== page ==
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Our holdings include hundreds of glass and film negatives/transparencies that we've scanned ourselves; in addition, many other photos on this site were extracted from reference images (high-resolution tiffs) in the Library of Congress research archive. (To query the database click here.) They are adjusted, restored and reworked by your webmaster in accordance with his aesthetic sensibilities before being downsized and turned into the jpegs you see here. All of these images (including "derivative works") are protected by copyright laws of the United States and other jurisdictions and may not be sold, reproduced or otherwise used for commercial purposes without permission.

© 2018 SHORPY INC.

[REV 25-NOV-2014]

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Grand Central: 1906

Grand Central: 1906

New York circa 1906. "Grand Central Station and Hotel Manhattan." The coming decade would see the replacement of this structure by the current Grand Central Terminal. Detroit Publishing Company glass negative. View full size.

On Shorpy:
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Sharing the tracks

In the lower right, under the American Express horse, are the remains of the railroad tracks crossing the horse car track. They joined the trolley track on Fourth Avenue or Park Avenue South, as shown in other Shorpy photos. Even after the 1st Grand Central was built about 1873 and steam locomotives were banned from the streets of lower Manhattan, the New York, New Haven & Hartford RR still insisted on using horses to pull its passenger cars farther downtown over these tracks.

The eagles of Grand Central

A search for Grand Central Eagles yields interesting stories.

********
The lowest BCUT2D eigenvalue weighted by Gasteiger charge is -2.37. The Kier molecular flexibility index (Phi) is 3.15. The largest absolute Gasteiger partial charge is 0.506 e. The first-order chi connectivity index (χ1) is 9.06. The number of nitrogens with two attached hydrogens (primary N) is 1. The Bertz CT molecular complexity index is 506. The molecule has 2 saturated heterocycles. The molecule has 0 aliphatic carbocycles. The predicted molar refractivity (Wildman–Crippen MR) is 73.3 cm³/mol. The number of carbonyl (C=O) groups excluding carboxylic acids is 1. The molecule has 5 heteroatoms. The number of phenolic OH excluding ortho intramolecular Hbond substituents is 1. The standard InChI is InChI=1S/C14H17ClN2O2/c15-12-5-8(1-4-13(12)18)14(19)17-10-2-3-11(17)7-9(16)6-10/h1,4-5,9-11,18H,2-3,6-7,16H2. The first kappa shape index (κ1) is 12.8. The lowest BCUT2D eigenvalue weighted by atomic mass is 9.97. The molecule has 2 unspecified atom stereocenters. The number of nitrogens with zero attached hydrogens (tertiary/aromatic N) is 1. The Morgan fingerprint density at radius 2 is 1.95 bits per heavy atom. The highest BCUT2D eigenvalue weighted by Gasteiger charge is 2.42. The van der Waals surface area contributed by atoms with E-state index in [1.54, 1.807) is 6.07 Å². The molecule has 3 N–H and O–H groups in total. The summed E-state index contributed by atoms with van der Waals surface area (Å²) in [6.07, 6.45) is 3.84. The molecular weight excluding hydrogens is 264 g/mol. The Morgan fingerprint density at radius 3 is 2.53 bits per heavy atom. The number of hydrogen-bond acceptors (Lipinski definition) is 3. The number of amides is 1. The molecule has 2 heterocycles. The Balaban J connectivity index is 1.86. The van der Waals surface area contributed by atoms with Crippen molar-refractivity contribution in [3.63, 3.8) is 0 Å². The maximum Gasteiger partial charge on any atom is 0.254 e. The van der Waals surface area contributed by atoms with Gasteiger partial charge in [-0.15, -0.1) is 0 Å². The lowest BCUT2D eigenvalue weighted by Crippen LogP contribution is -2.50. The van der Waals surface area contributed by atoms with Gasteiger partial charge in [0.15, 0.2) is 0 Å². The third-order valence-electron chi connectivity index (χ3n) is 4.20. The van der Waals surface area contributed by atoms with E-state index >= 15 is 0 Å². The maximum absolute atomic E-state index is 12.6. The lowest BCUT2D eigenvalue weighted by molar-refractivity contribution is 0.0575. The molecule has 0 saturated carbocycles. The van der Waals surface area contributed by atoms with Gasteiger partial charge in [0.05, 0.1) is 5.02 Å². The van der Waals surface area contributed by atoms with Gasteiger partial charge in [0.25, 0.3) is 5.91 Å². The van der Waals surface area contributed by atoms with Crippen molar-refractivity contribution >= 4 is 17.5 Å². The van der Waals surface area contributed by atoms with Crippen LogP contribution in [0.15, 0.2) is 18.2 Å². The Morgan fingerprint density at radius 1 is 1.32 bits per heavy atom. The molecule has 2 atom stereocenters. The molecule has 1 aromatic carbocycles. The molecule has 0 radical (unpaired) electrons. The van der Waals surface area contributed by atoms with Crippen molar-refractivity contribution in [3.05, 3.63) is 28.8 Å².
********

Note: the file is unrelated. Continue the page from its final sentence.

The couple who found one in their back yard.

And the story of one that ended up Upstate.

Poor Grand Central Station only lasted 12 years: from 1898 to 1910.

Broncs to Bikes

Urban horseback riders at the turn of the last century were regarded in a similar way to how we view motorcyclists today; traveling light, moving fast, a bit intimidating (ex: mounted police), a little daredevilish & somehow just a touch less civilized. I mean, you never see the very Edwardian Sherlock Holmes mount a horse except in an emergency.

In many ways, today's bikers have adopted the horseman's accoutrements and lingo: leather chaps, buckskin and fringe, saddles and saddlebags, triple-trees, trick riding, trail runs, etc.

"I'm a Cowboy, on a Steel Horse I Ride!" - Bon (yech) Jovi

Eagle on the ball

It is speculated the that eagle below the dome ended up in Essex, NJ at the Space Farms Zoo and Museum.


Lone Horseman

This is the first urban horse & carriage era Shorpy picture in which I recall seeing a (civilian) man on horseback, rather than drawn in a wagon or carriage (he's right above the streetcar). Maybe I wasn't paying enough attention, though!!

I wonder if he ever took his horse up to Central Park for a lively canter.

Is this the spot?

White Wing!

The man lower right in the white suit and pith helmet is a "White Wing." These were the first street cleaners in New York.

American Express

Wikipedia tells me AmEx started as an express mail and shipping operation. What do you think this wagon's delivering, and to whom?

A streetcar named electric

The last of Manhattan's cable cars were converted to electric power around 1901. The car draws its current via a "shoe" that extends down through the slot seen running between the tracks. Same system used by electric streetcars in Washington, D.C., many examples of which can be seen on these pages:

Cable car?

I'd be pretty confident saying this is a "cable car." The Metropolitan Street Railway operated cable trolleys.

San Francisco wasn't the only place that had them.

[In 1898 the Metropolitan Street Railway began converting its cable traction lines to underground electric power. - Dave]

Electric Trolley

It's surprising to see electric trolleys and horse-drawn trolleys sharing the same set of tracks, but also surprising to see an electric trolley with no overhead wires -- how did it pick up the electricity?

[Through the slot between the rails. - Dave]

SHORPY HISTORICAL PHOTO ARCHIVE | History in HD is a vintage photo archive featuring thousands of high-definition images from the 1850s to 1960s. (Available as fine-art prints from the Shorpy Archive.) The site is named after Shorpy Higginbotham, a teenage coal miner who lived 100 years ago.

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